5 things this doctor wished he could tell his patients


1. I am not omnipotent. 

As health care providers our ability to treat is sometimes affected by factors beyond our control— limitations in technology, variations in our work environment, and human nature.  While we always commit to performing our very best, our best may vary from day to day; if my best is not the best for you, then I will offer you all possible alternatives.  Furthermore, not all disease can be cured, nor every malady healed. Sometimes we must both accept that abstaining from lengthy hospital stay and procedures, so that you have the most worthwhile remaining quality of life with your loved ones, is the best we can achieve. Lastly, the person who can help me most in treating you is none other than you; we need to work together to come up with a treatment plan that both of us can follow, whether that means an agreed endpoint in a procedure, a medication regimen that you can maintain, or effective communication between us that satisfies the goals of care.

2. I will never make assumptions about you. 

The patients who present to me from the office or emergency department come with their own stories, backgrounds, and walk of life. Regardless, every patient is equally a miraculous creation, literally the greatest engineering feat of the higher power. Medical professionals devote many years studying the inner workings of the human body. Your internal anatomy is more complicated than the most intricate of human-designed machines, your arterial network alone an architectural lattice that fills pages of illustrations in books stacked in my office. Regardless of what you have done in your past prior to seeing me, what prejudices or notions you yourself may have about other human beings, the world, or life in general, we will treat all our patients equally and with the utmost care.

3. At times, I can be a patient. 

Remember, I am human as well. I carry with me the same concerns and worries about my own health that you do. Like you, I may have days I am tired, stressed, or feel under the weather; I have known many a physician colleague who has suffered from abrupt medical illness, accidental injury, or abrupt loss of a loved one. Nonetheless, while I am capable, I will always put your safety and health above mine. Like you, when I leave the doors of the hospital, my life is challenged by concerns of family members with their own health concerns and battles with disease.  It is because I can experience these things personally that I am a more thorough health care provider.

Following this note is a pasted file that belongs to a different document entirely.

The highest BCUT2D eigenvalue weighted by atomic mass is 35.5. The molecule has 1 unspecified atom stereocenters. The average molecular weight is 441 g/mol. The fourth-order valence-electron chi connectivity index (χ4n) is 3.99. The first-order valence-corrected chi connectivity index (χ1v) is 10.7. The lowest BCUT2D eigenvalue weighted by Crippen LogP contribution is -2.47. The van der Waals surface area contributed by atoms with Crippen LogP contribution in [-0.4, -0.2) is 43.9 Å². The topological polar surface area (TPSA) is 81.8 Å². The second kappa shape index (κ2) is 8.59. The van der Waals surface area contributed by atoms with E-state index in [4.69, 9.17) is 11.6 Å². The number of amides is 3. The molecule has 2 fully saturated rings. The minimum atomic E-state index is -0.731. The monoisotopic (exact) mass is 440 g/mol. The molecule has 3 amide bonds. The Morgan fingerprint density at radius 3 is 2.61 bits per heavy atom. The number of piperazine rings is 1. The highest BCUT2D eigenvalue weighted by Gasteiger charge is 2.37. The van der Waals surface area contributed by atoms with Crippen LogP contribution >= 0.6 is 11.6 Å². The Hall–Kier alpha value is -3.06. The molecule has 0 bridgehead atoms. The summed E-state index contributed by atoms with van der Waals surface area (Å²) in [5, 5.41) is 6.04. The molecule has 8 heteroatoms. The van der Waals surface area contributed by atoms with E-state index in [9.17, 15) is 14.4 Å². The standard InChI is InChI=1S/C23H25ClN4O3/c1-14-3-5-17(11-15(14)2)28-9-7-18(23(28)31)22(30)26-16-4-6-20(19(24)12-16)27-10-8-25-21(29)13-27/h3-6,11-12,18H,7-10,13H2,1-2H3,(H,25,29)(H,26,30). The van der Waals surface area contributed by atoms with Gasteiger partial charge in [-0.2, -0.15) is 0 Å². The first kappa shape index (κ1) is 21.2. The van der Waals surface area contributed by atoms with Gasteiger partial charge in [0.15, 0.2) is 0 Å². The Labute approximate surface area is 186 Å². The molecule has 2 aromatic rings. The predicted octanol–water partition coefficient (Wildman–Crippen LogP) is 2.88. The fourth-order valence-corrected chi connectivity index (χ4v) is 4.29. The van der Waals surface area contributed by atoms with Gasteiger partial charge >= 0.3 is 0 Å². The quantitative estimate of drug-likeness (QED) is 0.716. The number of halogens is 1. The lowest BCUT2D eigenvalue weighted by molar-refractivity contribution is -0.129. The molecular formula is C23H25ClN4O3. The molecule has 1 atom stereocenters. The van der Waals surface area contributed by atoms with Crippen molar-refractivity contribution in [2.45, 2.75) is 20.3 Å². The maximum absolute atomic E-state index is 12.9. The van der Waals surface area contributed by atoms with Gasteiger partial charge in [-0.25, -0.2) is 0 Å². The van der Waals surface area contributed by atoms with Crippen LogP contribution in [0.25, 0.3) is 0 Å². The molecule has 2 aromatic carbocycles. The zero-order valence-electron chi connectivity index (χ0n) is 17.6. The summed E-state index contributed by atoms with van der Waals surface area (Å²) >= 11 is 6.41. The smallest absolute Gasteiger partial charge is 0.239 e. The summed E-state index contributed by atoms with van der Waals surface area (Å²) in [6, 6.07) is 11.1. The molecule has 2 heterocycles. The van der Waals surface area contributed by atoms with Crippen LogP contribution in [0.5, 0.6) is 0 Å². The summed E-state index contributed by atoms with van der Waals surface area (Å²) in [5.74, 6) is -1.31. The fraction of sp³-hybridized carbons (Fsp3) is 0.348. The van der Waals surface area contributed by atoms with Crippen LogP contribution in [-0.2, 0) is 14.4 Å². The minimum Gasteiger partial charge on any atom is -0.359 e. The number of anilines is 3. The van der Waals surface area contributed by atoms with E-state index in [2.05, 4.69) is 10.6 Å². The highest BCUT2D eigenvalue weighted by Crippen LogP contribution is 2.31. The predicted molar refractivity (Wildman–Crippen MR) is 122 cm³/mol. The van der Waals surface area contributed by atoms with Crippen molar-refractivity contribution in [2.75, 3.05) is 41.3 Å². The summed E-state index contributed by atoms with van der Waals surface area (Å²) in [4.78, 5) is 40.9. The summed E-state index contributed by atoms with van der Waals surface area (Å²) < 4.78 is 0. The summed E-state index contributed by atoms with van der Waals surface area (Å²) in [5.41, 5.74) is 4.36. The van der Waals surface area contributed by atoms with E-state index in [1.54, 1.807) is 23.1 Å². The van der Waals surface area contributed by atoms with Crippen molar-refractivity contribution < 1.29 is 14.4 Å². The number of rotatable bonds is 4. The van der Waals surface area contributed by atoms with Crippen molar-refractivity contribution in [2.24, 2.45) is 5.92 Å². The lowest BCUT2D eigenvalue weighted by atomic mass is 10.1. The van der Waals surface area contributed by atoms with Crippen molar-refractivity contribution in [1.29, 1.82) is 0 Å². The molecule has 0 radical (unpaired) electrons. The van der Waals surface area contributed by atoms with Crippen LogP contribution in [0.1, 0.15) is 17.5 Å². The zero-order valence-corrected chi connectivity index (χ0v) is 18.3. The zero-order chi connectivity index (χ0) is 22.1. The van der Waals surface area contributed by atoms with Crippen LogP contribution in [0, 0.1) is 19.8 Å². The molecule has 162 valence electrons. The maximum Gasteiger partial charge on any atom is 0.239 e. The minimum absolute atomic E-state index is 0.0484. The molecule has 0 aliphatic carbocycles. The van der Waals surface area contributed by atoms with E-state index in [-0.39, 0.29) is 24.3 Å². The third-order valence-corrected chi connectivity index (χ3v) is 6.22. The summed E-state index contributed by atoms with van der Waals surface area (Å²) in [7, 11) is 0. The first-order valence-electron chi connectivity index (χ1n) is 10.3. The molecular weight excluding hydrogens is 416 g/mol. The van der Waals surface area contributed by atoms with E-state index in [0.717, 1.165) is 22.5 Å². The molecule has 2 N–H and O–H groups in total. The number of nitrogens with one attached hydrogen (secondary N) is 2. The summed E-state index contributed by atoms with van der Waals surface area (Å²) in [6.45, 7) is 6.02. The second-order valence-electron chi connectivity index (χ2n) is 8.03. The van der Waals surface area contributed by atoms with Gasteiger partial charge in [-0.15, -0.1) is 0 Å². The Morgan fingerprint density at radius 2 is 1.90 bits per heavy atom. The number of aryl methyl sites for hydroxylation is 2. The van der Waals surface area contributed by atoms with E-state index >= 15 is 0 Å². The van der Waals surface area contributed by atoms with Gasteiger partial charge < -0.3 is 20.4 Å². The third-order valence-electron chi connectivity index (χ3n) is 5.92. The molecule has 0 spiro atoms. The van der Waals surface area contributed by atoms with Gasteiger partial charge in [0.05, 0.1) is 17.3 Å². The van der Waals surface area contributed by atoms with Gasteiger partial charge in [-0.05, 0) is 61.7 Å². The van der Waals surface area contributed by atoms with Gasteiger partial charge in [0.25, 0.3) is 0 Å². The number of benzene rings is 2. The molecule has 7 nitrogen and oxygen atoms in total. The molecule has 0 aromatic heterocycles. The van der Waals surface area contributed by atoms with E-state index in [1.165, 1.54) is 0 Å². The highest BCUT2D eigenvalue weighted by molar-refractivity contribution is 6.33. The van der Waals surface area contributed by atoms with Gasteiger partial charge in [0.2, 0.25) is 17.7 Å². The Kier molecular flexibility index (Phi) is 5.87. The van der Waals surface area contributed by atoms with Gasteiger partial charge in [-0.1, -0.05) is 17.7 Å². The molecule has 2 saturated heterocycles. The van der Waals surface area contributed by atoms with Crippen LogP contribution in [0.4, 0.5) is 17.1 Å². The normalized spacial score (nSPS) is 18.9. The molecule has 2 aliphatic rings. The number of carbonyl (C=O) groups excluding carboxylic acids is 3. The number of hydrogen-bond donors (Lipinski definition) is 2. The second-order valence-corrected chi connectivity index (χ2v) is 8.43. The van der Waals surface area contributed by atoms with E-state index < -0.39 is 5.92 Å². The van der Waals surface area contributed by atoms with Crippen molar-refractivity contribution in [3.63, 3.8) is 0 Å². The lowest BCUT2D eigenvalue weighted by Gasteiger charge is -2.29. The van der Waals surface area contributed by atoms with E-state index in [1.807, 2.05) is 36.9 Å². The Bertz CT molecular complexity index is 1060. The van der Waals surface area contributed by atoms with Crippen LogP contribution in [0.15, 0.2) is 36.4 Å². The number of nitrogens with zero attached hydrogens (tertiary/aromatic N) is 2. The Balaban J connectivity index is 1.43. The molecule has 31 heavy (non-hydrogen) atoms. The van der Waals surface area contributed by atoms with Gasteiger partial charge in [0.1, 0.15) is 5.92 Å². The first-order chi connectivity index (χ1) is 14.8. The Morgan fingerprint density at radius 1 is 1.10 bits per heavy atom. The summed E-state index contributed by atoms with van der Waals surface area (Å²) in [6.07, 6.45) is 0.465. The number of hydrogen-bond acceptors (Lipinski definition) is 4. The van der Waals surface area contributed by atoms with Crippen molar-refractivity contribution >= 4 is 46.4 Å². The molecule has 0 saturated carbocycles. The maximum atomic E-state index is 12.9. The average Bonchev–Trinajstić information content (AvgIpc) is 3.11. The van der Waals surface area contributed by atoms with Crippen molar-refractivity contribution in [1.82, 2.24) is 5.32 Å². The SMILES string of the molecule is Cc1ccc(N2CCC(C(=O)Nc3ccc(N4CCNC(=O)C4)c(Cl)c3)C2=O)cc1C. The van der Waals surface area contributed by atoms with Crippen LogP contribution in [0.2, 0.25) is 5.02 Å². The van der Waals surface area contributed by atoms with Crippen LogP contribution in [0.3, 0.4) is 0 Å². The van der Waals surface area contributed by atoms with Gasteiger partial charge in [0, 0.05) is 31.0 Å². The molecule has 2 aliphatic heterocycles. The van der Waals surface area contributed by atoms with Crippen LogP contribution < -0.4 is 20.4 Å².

4. I did not choose my career pathway for financial gain. 

I graduated with a bachelor’s degree from a university consistently ranked among the top in the nation, with a near-flawless GPA. I spent most of my 20s and early 30s studying long hours in the library, spending many sleepless and stress-filled nights to learn and perfect my craft rather than socialize with friends. My peers went on to pursue lucrative jobs in finance and banking immediately after college, while I went on to pursue four years of rigorous graduate medical education followed by an even more challenging seven years of post-graduate training, during which I was paid a low-income salary and relied on my parents for financial support. Like most physicians, I was not able to pay off most of my debt till my mid to late 30s. While 90’s television re-runs might portray a physician as a cavalier socialite driving around in luxury sports cars and hitting the golf course at 2 pm, my reality in my early 30s has been one of entry-level sedans and afternoons spent completing office paperwork. This is not a career pathway one chooses strictly for financial incentive.

5. I love my job. 

Above all, I want you to know this: There are days I feel burned out, frustrated, insufficient, or sad, or desultory. But, I am filled with love and inspiration whenever I walk through the doors into my clinic or hospital. My eyes light with excitement when I speak to my friends about the exciting challenges and joys medicine brings to me, the greatest of which is seeing you happy and healthy. While my frantic drives in the middle of the night for medical emergencies are filled with nervousness and sometimes fear, there is also a sense of exhilaration and animation knowing that I can utilize all my years of education and training to give you a fighting chance to survive. The moment this passion and enjoyment wears off, I will walk away. But until then, know that despite all the sacrifices and financial burden it took for me to get to this point, despite the times I experience doubt or fear or the days that my own health may fade, I chose a career pathway in medicine because I truly love this profession.

Lavi Nissim is an interventional radiologist and co-founder, SocialRounds.

Image credit: Shutterstock.com


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